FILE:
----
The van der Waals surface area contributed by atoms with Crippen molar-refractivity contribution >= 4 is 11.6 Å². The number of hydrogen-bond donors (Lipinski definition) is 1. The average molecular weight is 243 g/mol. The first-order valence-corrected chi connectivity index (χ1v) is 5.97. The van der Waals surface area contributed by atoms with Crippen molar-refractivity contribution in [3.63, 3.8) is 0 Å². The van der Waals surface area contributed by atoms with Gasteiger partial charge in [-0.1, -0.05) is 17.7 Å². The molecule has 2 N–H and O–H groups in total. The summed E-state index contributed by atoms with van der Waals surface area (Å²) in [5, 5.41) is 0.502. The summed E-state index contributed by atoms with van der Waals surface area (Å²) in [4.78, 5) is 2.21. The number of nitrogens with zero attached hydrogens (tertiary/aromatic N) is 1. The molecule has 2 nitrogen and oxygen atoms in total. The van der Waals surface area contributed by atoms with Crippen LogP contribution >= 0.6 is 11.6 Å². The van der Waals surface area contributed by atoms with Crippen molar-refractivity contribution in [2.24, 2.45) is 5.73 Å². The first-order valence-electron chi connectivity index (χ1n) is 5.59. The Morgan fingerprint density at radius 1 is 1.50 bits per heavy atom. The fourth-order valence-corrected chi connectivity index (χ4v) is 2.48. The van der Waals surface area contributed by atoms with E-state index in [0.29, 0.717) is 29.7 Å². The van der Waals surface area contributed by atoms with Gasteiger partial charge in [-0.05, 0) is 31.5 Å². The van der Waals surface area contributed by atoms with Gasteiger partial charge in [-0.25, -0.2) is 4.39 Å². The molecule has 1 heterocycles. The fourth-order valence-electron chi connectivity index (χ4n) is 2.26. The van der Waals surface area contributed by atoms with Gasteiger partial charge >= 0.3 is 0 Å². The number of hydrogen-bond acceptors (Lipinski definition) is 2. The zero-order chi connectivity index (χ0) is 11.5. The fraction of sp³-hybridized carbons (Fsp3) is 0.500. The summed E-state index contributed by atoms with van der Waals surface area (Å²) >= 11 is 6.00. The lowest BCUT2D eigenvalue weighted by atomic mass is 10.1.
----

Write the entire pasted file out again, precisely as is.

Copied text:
The van der Waals surface area contributed by atoms with Crippen molar-refractivity contribution >= 4 is 11.6 Å². The number of hydrogen-bond donors (Lipinski definition) is 1. The average molecular weight is 243 g/mol. The first-order valence-corrected chi connectivity index (χ1v) is 5.97. The van der Waals surface area contributed by atoms with Crippen molar-refractivity contribution in [3.63, 3.8) is 0 Å². The van der Waals surface area contributed by atoms with Gasteiger partial charge in [-0.1, -0.05) is 17.7 Å². The molecule has 2 N–H and O–H groups in total. The summed E-state index contributed by atoms with van der Waals surface area (Å²) in [5, 5.41) is 0.502. The summed E-state index contributed by atoms with van der Waals surface area (Å²) in [4.78, 5) is 2.21. The number of nitrogens with zero attached hydrogens (tertiary/aromatic N) is 1. The molecule has 2 nitrogen and oxygen atoms in total. The van der Waals surface area contributed by atoms with Crippen LogP contribution >= 0.6 is 11.6 Å². The van der Waals surface area contributed by atoms with Crippen molar-refractivity contribution in [2.24, 2.45) is 5.73 Å². The first-order valence-electron chi connectivity index (χ1n) is 5.59. The Morgan fingerprint density at radius 1 is 1.50 bits per heavy atom. The fourth-order valence-corrected chi connectivity index (χ4v) is 2.48. The van der Waals surface area contributed by atoms with E-state index in [0.29, 0.717) is 29.7 Å². The van der Waals surface area contributed by atoms with Gasteiger partial charge in [-0.05, 0) is 31.5 Å². The van der Waals surface area contributed by atoms with Gasteiger partial charge in [-0.25, -0.2) is 4.39 Å². The molecule has 1 heterocycles. The fourth-order valence-electron chi connectivity index (χ4n) is 2.26. The van der Waals surface area contributed by atoms with Gasteiger partial charge >= 0.3 is 0 Å². The number of hydrogen-bond acceptors (Lipinski definition) is 2. The zero-order chi connectivity index (χ0) is 11.5. The fraction of sp³-hybridized carbons (Fsp3) is 0.500. The summed E-state index contributed by atoms with van der Waals surface area (Å²) >= 11 is 6.00. The lowest BCUT2D eigenvalue weighted by atomic mass is 10.1.